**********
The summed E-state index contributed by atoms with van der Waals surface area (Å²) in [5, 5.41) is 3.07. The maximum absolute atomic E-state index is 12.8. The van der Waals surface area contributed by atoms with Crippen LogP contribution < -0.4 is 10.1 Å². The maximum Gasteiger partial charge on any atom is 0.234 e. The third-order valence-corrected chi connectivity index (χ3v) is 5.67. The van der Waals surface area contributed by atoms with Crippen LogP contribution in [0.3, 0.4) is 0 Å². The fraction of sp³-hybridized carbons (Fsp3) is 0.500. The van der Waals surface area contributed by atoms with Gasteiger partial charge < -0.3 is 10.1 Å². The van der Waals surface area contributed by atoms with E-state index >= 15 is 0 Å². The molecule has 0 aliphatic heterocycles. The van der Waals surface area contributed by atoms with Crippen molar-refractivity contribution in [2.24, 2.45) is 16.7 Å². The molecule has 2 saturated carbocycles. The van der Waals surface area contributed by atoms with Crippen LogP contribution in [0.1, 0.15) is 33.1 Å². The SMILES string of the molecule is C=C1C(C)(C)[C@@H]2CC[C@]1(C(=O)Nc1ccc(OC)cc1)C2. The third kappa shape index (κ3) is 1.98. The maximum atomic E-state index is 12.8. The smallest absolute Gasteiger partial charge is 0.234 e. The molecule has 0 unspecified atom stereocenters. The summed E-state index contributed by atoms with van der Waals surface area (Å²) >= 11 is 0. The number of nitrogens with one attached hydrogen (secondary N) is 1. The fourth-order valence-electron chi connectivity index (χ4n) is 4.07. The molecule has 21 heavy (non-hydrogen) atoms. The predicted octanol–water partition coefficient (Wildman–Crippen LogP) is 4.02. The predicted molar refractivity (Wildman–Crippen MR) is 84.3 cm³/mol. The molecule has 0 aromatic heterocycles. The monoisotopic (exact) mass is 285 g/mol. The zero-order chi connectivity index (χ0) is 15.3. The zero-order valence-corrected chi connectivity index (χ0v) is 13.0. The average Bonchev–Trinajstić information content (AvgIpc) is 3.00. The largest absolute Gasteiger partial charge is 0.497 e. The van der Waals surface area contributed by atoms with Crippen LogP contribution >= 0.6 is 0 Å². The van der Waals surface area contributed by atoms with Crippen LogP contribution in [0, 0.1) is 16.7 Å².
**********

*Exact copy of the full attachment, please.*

The summed E-state index contributed by atoms with van der Waals surface area (Å²) in [5, 5.41) is 3.07. The maximum absolute atomic E-state index is 12.8. The van der Waals surface area contributed by atoms with Crippen LogP contribution < -0.4 is 10.1 Å². The maximum Gasteiger partial charge on any atom is 0.234 e. The third-order valence-corrected chi connectivity index (χ3v) is 5.67. The van der Waals surface area contributed by atoms with Crippen LogP contribution in [0.3, 0.4) is 0 Å². The fraction of sp³-hybridized carbons (Fsp3) is 0.500. The van der Waals surface area contributed by atoms with Gasteiger partial charge < -0.3 is 10.1 Å². The van der Waals surface area contributed by atoms with E-state index >= 15 is 0 Å². The molecule has 0 aliphatic heterocycles. The van der Waals surface area contributed by atoms with Crippen molar-refractivity contribution in [2.24, 2.45) is 16.7 Å². The molecule has 2 saturated carbocycles. The van der Waals surface area contributed by atoms with Crippen LogP contribution in [0.1, 0.15) is 33.1 Å². The SMILES string of the molecule is C=C1C(C)(C)[C@@H]2CC[C@]1(C(=O)Nc1ccc(OC)cc1)C2. The third kappa shape index (κ3) is 1.98. The maximum atomic E-state index is 12.8. The smallest absolute Gasteiger partial charge is 0.234 e. The molecule has 0 unspecified atom stereocenters. The summed E-state index contributed by atoms with van der Waals surface area (Å²) >= 11 is 0. The number of nitrogens with one attached hydrogen (secondary N) is 1. The fourth-order valence-electron chi connectivity index (χ4n) is 4.07. The molecule has 21 heavy (non-hydrogen) atoms. The predicted octanol–water partition coefficient (Wildman–Crippen LogP) is 4.02. The predicted molar refractivity (Wildman–Crippen MR) is 84.3 cm³/mol. The molecule has 0 aromatic heterocycles. The monoisotopic (exact) mass is 285 g/mol. The zero-order chi connectivity index (χ0) is 15.3. The zero-order valence-corrected chi connectivity index (χ0v) is 13.0. The average Bonchev–Trinajstić information content (AvgIpc) is 3.00. The largest absolute Gasteiger partial charge is 0.497 e. The van der Waals surface area contributed by atoms with Crippen LogP contribution >= 0.6 is 0 Å². The van der Waals surface area contributed by atoms with Crippen LogP contribution in [0, 0.1) is 16.7 Å².